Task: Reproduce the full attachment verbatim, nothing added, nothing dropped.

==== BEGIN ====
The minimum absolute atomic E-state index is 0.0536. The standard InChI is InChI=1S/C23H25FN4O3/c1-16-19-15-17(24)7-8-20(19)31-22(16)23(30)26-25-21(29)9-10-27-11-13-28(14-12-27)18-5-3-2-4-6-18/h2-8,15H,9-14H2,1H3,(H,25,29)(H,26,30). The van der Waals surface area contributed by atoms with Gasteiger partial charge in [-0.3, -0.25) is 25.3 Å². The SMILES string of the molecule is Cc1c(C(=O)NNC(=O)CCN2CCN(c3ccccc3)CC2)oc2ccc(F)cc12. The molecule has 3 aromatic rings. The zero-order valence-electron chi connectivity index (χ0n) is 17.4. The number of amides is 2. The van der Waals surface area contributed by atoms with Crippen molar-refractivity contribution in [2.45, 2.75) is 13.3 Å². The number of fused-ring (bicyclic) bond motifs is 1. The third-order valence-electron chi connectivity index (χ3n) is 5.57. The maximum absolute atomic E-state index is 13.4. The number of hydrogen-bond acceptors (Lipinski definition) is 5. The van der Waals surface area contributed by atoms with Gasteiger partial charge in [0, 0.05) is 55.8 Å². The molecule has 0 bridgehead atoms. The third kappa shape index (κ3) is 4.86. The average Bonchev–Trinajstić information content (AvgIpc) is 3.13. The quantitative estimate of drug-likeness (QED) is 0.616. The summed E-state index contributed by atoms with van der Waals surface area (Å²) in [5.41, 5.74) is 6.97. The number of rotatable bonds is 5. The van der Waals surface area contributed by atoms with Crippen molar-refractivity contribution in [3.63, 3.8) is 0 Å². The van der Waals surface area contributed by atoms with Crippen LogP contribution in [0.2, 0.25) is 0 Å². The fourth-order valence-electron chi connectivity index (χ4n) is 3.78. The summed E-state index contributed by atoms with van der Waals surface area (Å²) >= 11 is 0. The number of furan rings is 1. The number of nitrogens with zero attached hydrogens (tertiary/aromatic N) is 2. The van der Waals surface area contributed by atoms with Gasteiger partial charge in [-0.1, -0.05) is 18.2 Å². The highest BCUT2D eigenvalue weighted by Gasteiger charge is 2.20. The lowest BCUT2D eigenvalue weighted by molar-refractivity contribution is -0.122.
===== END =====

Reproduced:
The minimum absolute atomic E-state index is 0.0536. The standard InChI is InChI=1S/C23H25FN4O3/c1-16-19-15-17(24)7-8-20(19)31-22(16)23(30)26-25-21(29)9-10-27-11-13-28(14-12-27)18-5-3-2-4-6-18/h2-8,15H,9-14H2,1H3,(H,25,29)(H,26,30). The van der Waals surface area contributed by atoms with Gasteiger partial charge in [-0.3, -0.25) is 25.3 Å². The SMILES string of the molecule is Cc1c(C(=O)NNC(=O)CCN2CCN(c3ccccc3)CC2)oc2ccc(F)cc12. The molecule has 3 aromatic rings. The zero-order valence-electron chi connectivity index (χ0n) is 17.4. The number of amides is 2. The van der Waals surface area contributed by atoms with Crippen molar-refractivity contribution in [2.45, 2.75) is 13.3 Å². The number of fused-ring (bicyclic) bond motifs is 1. The third-order valence-electron chi connectivity index (χ3n) is 5.57. The maximum absolute atomic E-state index is 13.4. The number of hydrogen-bond acceptors (Lipinski definition) is 5. The van der Waals surface area contributed by atoms with Gasteiger partial charge in [0, 0.05) is 55.8 Å². The molecule has 0 bridgehead atoms. The third kappa shape index (κ3) is 4.86. The average Bonchev–Trinajstić information content (AvgIpc) is 3.13. The quantitative estimate of drug-likeness (QED) is 0.616. The summed E-state index contributed by atoms with van der Waals surface area (Å²) in [5.41, 5.74) is 6.97. The number of rotatable bonds is 5. The van der Waals surface area contributed by atoms with Crippen molar-refractivity contribution in [3.63, 3.8) is 0 Å². The van der Waals surface area contributed by atoms with Crippen LogP contribution in [0.2, 0.25) is 0 Å². The fourth-order valence-electron chi connectivity index (χ4n) is 3.78. The summed E-state index contributed by atoms with van der Waals surface area (Å²) >= 11 is 0. The number of furan rings is 1. The number of nitrogens with zero attached hydrogens (tertiary/aromatic N) is 2. The van der Waals surface area contributed by atoms with Gasteiger partial charge in [-0.1, -0.05) is 18.2 Å². The highest BCUT2D eigenvalue weighted by Gasteiger charge is 2.20. The lowest BCUT2D eigenvalue weighted by molar-refractivity contribution is -0.122.